RISD-Hyundai Partnership Explores Adaptive Ecologies
RISD-Hyundai Partnership Explores Adaptive Ecologies
A multidisciplinary team builds on research conducted in the spring linking advanced technologies, public environments and personal experience.
As the summer heats up in Providence, RISD’s ongoing research partnership with Korean industry giant Hyundai Motor Group moves into an intensive new phase. A multidisciplinary team is building on research conducted in four concurrent Adaptive Ecologies studios completed this spring. Headed up by faculty members from RISD’s Architecture, Digital + Media, Illustration, Industrial Design and Textiles departments, the studios explored new relationships between advanced technologies, public environments and personal experience. They also leveraged unique RISD resources, including the Edna W. Lawrence Nature Lab and Co-Works interdisciplinary research lab.
“We are grateful for Hyundai’s continued commitment to embracing the role of artists and designers in using technology to build connections and shared experiences.”
“We are grateful for Hyundai’s continued commitment to embracing the role of artists and designers in using technology to build connections and shared experiences,” says Interim RISD President Dave Proulx. And Provost Kent Kleinman extols the partnership for allowing current students—both grad and undergrad—to “respond iteratively to urgent, near-future challenges.”
“This collaboration aligns with Hyundai Motor Group’s vision of becoming a future-shaping innovator via open innovation,” adds Youngcho Chi, Hyundai’s president and chief innovation officer.
Students in the spring studios presented their final projects virtually to a team of Hyundai’s creative leaders in early June. As VP of Open Innovation Technology & Business Teams Minsung Kim noted at the international meeting, “Last year we launched the Future of Mobility pilot program, which introduced concepts of biomimicry, so it is wonderful to build on that success and expand our collaboration under the wider theme of Future City.”
“We researched natural energy systems that are decentralized, adaptive and self-organized.”
Architecture faculty member Ryan McCaffrey BArch 13 went on to discuss the concepts students grappled with in Technologies, Natures, Societies, the section exploring infrastructures of the built environment he co-led with Industrial Design Professor Soojung Ham 92 ID. “We researched natural energy systems that are decentralized, adaptive and self-organized,” he explains, “and then correlated that research with larger, urban systems.”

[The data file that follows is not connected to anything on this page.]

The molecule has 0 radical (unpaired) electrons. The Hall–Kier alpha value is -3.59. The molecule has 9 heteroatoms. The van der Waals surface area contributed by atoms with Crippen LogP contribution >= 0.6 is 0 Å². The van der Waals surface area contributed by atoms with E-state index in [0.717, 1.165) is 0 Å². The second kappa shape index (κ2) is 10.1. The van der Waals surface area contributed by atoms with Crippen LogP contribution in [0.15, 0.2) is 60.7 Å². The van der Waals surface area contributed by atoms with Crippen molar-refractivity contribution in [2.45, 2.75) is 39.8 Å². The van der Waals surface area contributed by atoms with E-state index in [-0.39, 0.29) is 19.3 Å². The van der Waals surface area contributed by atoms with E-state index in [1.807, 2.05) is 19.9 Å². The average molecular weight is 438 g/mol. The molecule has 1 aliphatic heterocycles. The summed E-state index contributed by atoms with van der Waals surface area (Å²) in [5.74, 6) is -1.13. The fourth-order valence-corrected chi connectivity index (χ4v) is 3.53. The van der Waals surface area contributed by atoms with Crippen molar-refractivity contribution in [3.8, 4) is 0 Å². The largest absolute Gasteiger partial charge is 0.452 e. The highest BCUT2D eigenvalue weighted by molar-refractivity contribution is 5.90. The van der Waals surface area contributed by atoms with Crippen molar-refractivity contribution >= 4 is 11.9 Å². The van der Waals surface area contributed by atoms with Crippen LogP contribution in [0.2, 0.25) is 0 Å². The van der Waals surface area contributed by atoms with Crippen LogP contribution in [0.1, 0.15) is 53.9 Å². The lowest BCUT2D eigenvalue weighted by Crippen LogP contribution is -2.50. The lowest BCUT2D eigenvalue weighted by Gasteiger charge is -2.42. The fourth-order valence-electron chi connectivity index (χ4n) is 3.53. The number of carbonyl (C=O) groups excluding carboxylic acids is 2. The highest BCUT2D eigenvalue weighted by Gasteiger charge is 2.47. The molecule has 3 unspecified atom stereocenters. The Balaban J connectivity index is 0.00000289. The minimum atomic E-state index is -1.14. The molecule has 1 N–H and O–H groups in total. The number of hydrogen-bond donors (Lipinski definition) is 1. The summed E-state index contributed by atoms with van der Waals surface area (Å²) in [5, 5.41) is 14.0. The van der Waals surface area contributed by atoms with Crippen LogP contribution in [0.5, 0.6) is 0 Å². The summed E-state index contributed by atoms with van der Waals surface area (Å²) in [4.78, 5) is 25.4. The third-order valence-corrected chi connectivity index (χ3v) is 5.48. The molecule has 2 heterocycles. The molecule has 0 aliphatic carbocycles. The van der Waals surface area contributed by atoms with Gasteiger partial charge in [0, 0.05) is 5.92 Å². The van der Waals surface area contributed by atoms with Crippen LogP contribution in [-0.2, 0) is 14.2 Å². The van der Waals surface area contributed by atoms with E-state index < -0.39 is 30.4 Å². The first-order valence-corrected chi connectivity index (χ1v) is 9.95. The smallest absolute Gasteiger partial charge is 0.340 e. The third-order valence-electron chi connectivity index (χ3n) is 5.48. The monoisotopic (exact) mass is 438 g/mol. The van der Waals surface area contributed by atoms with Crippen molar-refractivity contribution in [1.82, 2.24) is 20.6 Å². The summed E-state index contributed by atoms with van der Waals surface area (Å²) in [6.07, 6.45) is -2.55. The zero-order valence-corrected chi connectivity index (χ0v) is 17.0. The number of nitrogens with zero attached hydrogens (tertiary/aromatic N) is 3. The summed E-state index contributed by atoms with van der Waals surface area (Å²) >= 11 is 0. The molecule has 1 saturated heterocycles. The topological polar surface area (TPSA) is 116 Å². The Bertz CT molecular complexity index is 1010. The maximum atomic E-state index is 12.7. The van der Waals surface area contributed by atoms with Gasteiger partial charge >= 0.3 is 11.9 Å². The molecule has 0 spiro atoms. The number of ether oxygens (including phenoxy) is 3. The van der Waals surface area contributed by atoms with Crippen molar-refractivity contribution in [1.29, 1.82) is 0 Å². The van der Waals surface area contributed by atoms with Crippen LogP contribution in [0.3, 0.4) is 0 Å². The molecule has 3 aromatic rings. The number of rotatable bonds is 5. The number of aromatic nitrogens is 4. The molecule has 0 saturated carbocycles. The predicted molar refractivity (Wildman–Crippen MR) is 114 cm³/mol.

Industrial Design majors Avantika Velho 22 ID and Varun Mehta 21 ID, for example, imagined how altruistic alarm calls developed among different animal species might be relevant in combating threats to the human world. And rising seniors Bowen Zhou 22 ID and Danning Liang 22 ID envisioned a decentralized future city based on bacterial microcolonies they studied in the Nature Lab.
Students in the Envisioning Futures section led by Illustration faculty member Rafael Attias 91 GD used interactive media, sound, animation and spatial concepts to visualize complex information and explore new modes of narrative. Their wildly creative projects ranged from audio explorations relating to human mobility and emotion created (respectively) by Nigeria-based grad student Sabo Kpade MA 21 GAC and Interior Architecture student Jonggun Lee MDes 22 to plans for enhancing agriculture by Kaitlin Juarez 22 IL and a project by Illustration major Hannah Kim 21 IL focused on making electric vehicles generate noise so they’re safer for pedestrians.
Textiles faculty member Joy Ko shared work by students in her Fabric Connections section inspired by the symbiotic relationships of the natural world. “Cross-species collaborations—like the pollination that monarch butterflies offer milkweed in exchange for protection—are essential to survival,” she says. She showed smart textiles developed by grad students Mooa Seongah Kang MA 22, Miguel Lastra MFA 22 CR and Yuta Yang MFA 22 JM, among others, that were inspired by an array of natural forms.
Students in the Bio-Interactive Surfaces section taught by Assistant Professor Katia Zolotovsky worked on integrating biological sensing capabilities into designed materials and structures. “The class was really about building healthy relationships with our environment and envisioning future materials that can help sustain us,” says Zolotovsky. “Student projects dealt with everything from clean air, clean energy and healthy soil to healthy minds and solar energy.”
“The class was really about building healthy relationships with our environment and envisioning future materials that can help sustain us.”
Senior Shuyuan Zheng 21 ID prototyped a handheld device that would help the user interpret their own mood. Skylar Perez MArch 23 played off the properties of fungi to generate healthy soil, while Kate Ross MDes 22 took inspiration from the ability of sunflowers to track the sun’s movement.
The work continues this summer as researchers who have previously participated in the collaboration find inspiration in the Nature Lab and forge new conceptual connections. And as the partnership moves into its third year, leaders at RISD and across the globe at Hyundai are enthusiastic about the ideas generated thus far. “It is exciting to see the results of this innovative curriculum and to build on our partnership with Hyundai supporting interdisciplinary inquiry and exchange,” says Proulx.
Students and faculty partner with Hyundai Motor Group to improve the way people move through—and live in—the world.
A grant from RI’s Science and Technology Advisory Council helps researchers in RISD’s Nature Lab develop a much-needed tool.
Funding from a $280,000 EAGER grant will enable RISD to develop a maker space and K–12 curriculum focused on bio-design and its relationship to real-world problems.